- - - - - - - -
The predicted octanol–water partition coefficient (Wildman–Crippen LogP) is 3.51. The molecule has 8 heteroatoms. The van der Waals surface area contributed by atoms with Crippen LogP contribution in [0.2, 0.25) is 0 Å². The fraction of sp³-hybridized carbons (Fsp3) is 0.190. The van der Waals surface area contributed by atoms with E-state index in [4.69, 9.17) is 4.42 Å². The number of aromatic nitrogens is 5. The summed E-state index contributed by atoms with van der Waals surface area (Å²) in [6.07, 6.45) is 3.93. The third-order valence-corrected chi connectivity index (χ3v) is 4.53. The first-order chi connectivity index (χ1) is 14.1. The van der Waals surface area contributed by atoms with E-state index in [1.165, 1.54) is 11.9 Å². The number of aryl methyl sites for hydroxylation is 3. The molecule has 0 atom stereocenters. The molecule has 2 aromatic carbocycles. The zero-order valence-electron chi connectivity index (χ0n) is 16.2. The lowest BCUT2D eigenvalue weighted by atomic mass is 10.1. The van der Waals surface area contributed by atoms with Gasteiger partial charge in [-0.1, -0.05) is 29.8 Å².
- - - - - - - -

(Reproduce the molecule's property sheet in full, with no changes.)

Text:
The predicted octanol–water partition coefficient (Wildman–Crippen LogP) is 3.51. The molecule has 8 heteroatoms. The van der Waals surface area contributed by atoms with Crippen LogP contribution in [0.2, 0.25) is 0 Å². The fraction of sp³-hybridized carbons (Fsp3) is 0.190. The van der Waals surface area contributed by atoms with E-state index in [4.69, 9.17) is 4.42 Å². The number of aromatic nitrogens is 5. The summed E-state index contributed by atoms with van der Waals surface area (Å²) in [6.07, 6.45) is 3.93. The third-order valence-corrected chi connectivity index (χ3v) is 4.53. The first-order chi connectivity index (χ1) is 14.1. The van der Waals surface area contributed by atoms with E-state index in [1.165, 1.54) is 11.9 Å². The number of aryl methyl sites for hydroxylation is 3. The molecule has 0 atom stereocenters. The molecule has 2 aromatic carbocycles. The zero-order valence-electron chi connectivity index (χ0n) is 16.2. The lowest BCUT2D eigenvalue weighted by atomic mass is 10.1. The van der Waals surface area contributed by atoms with Gasteiger partial charge in [-0.1, -0.05) is 29.8 Å².